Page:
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So Here's the Deal

The Light-Bulb Close

The magazine’s F&I wiz shows a reader from Kentucky how comparing a high-mileage vehicle to a light bulb can demonstrate to a customer the value of a service contract.

July 6, 2015

Our question this month comes from Joe in Kentucky, home of bluegrass, red Corvettes and KFC. Joe says, “Ron, here’s the deal. We sometimes sell vehicles that have a few extra miles on them. The service contracts on those cars are limited on time and miles. How can we help the customer see the value of the additional expense of the service contract based on the shorter term and the mileage allowed?”

Joe, without a doubt, selling a service contract on a high-mileage vehicle can be a challenge, especially since service contracts available on these vehicles tend to offer much less coverage than the plans available on a new vehicle. Plus, in proportion to the price of the vehicle, the cost is typically much greater than a service contract on a new car.

To customers, it will seem like they’re paying a lot of money for minimal coverage. Yet, as we all know, they’re three times more likely to use a service contract over the life of their vehicle than have a major claim on their medical, dental or car insurance. We also know that the more miles showing on the odometer, the more likely a part will fail or something will break.

I find that using a visual aid is the best way to help customers see why the service contract is especially important on high-mileage vehicles. So the next time you’re faced with this dilemma, try handing the customer a light bulb. Here’s how you do it:

Customer: What’s this?

F&I manager: A light bulb.

Customer: So why are you giving it to me?

F&I manager: There are five things we both know about every light bulb ever made. No matter what kind it is, sooner or later, every light bulb is going to do what?

Customer: Burn out.

F&I manager: Exactly. Second, the more that light bulb is used, the more likely it will burn out. Third, not only is that light bulb going to burn out, it’s going to burn out when you’re using it, or when you need to use it. Fourth, a light bulb won’t alert you in advance that it’s about to burn out. And fifth, when it does burn out, there’s only one thing you can do, which is what?

Customer: Replace it.

F&I manager: Exactly. And that’s why on any vehicle with 87,000 miles on it, a service agreement is absolutely critical. Just like every light bulb ever made, every vehicle — no matter what brand it is or how well it’s made — sooner or later, it’s going to do what?

Customer: Break down.

F&I manager: The only thing we don’t know is when. And the more miles a vehicle has on it, the more likely it is to break down. And just like that light bulb, your vehicle is going to break down when you’re using it, or when you need to use it. Plus, it might not give you any warning. And just like how you can’t fix a light bulb, our service department can’t fix the part that fails. They have to replace the entire component.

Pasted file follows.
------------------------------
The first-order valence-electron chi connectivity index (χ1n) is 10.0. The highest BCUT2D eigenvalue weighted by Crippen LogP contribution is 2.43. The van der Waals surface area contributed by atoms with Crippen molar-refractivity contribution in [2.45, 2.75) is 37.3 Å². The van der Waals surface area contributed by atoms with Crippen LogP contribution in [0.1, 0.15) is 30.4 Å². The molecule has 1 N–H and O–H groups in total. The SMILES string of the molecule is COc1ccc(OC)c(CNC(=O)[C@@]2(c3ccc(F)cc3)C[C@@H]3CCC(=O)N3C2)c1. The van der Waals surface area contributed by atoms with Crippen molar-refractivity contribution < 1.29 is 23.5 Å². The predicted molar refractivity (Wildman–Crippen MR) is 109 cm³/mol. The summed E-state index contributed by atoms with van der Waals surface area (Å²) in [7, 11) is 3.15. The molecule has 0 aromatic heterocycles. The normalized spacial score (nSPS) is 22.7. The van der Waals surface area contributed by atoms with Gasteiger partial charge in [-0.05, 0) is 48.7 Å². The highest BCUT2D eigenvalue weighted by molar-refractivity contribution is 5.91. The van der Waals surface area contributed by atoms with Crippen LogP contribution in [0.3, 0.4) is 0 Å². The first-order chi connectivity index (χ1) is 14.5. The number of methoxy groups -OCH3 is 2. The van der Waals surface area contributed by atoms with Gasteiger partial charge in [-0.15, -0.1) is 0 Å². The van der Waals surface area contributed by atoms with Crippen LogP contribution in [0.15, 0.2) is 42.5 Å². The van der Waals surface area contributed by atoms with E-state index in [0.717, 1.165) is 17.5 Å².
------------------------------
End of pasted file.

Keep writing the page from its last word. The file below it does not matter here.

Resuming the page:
So if your gas gauge quits working, you don’t replace the gauge; you replace the instrument cluster. If your fan switch quits working, you don’t replace the fan switch; you replace a climate control module. That’s why repairs on today’s vehicles are so expensive, because technicians have become component-replacement experts. But unlike a light bulb, which is cheap and easy to replace, the vehicle’s six-speed electronically controlled automatic transmission isn’t. And you don’t want to pay for any repairs on this vehicle if you don’t have to, right?

Customer: That’s right.

Hey, a positive response. Now let’s go for the close!

Readers, if you submit your own question, you could receive a free pass to this year’s Industry Summit (www.industrysummit.com), scheduled for Sept. 8-10 at the Paris Las Vegas. And remember, it’s a beautiful day to help a customer!

Ron Reahard is president of Reahard & Associates Inc., a training company providing F&I classes, workshops, in-dealership and online training. Use your mobile phone to record a brief video (shot landscape style!) of you posing your question and upload it to www.hightail.com/u/REAHARD.

Comments

  1. 1. Fred Gitter [ July 07, 2015 @ 07:06AM ]

    I absolutely love the light bulb close. It is so simple to use & so non confrontational.
    Today is my day off. But, I am looking forward to going in to work tomorrow & adding this to my bag of closes.
    Thank you for giving us more tools to do our job with.

  2. 2. STEVE ROSE [ July 07, 2015 @ 08:47AM ]

    LOVE IT...THANK YOU

  3. 3. Ron Reahard [ July 08, 2015 @ 06:30AM ]

    Fred/Steve-
    Thanks for your comments! Glad to hear you found the light bulb close helpful. It's a fun, easy close that helps make your point.
    -Ron

  4. 4. Larry Velasquez [ July 22, 2015 @ 02:27PM ]

    I think this is a great idea thanks for sharing and I will try it and see how it goes.

  5. 5. John R. Russell [ July 24, 2015 @ 06:38AM ]

    Love the close..in addition I say it is not a matter of "if'' but 'when ' you will need I it! Like the bulb better have a cure , that is warranty "when" it occurs...Thanks John @ Championautos.com

  6. 6. Maggie Holmes [ October 07, 2017 @ 10:45AM ]

    I simply love this! Thank you for the closing idea. I will have to try this one on my next hard close.

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